The first-ever malaria vaccine is on its way to Africa.
Twelve countries have been identified to receive 18 million doses of the next two years.
The rollout is a massive step towards fighting one of the leading causes of death in Africa.
According to the World Health Organisation’s (WHO) estimates that in 2021 there were about 619 000 deaths due to malaria in Africa alone.
The vaccine, named the RTS,S/AS01 underwent a pilot phase in 2019 in Malawi, Kenya and Ghana.
During this phase, about 1.7 million children were safely vaccinated.
In a joint statement released by WHO and Unicef, it said that “at least 28 African countries have expressed interest in receiving the malaria vaccine”.
The 12 countries identified to receive the vaccine first are Benin, Cameroon, Burkina Faso, the Democratic Republic of the Congo (DRC), Burundi, Sierra Leone, Liberia, Niger and Uganda.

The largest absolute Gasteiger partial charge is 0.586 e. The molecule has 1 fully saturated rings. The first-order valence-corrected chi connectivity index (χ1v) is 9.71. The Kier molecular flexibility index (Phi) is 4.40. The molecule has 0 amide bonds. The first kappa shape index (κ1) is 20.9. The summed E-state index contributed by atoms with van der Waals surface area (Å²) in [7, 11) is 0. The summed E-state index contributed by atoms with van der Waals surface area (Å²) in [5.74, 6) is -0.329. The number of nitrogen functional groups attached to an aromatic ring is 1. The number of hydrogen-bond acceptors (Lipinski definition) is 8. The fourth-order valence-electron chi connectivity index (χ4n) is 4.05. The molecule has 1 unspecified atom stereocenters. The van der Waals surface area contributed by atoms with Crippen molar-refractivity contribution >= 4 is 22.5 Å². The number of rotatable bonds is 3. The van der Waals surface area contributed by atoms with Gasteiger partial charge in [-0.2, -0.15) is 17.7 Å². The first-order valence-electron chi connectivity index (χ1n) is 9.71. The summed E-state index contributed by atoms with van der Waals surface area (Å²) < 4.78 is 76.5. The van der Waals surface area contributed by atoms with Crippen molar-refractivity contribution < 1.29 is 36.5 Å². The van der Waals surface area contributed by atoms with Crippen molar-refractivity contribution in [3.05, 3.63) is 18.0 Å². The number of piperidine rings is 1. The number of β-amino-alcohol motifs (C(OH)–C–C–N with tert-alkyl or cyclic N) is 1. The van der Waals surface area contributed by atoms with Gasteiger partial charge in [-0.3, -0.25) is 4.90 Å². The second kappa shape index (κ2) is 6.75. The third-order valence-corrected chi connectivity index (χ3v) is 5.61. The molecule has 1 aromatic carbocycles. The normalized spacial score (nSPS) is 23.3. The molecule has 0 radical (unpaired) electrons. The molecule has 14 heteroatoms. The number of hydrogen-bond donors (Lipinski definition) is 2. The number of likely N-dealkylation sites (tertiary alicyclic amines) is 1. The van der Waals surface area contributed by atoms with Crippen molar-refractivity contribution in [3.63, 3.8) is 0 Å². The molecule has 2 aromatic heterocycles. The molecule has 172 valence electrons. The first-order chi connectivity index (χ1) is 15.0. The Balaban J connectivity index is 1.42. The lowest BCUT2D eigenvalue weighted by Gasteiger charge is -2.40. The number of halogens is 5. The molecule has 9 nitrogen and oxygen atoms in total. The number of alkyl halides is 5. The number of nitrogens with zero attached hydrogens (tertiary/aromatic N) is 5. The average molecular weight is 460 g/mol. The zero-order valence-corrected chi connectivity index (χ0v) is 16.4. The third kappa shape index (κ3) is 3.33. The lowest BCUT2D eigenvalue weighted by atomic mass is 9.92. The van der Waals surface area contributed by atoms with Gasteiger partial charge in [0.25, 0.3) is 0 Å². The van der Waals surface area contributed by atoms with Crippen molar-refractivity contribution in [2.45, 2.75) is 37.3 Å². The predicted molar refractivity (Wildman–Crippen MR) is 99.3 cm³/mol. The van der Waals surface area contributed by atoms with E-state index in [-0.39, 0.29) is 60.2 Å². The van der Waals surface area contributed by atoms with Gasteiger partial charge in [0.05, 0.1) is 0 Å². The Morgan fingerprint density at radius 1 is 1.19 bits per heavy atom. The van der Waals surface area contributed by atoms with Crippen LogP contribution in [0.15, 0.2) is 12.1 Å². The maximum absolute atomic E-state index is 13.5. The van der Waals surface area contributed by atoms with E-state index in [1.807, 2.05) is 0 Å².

“The first doses of the vaccine are expected to arrive in countries during the last quarter of 2023, with countries starting to roll them out by early 2024,” according to the statement.
News24 reports that the managing director of Country Programmes Deliver at Gavi, the Vaccine Alliance, Thabani Maphosa, said the vaccine would be impactful if distributed fairly.
“This vaccine has the potential to be very impactful in the fight against malaria, and when broadly deployed alongside other interventions, it can prevent tens of thousands of future deaths every year.”
Image credit: Everyday Health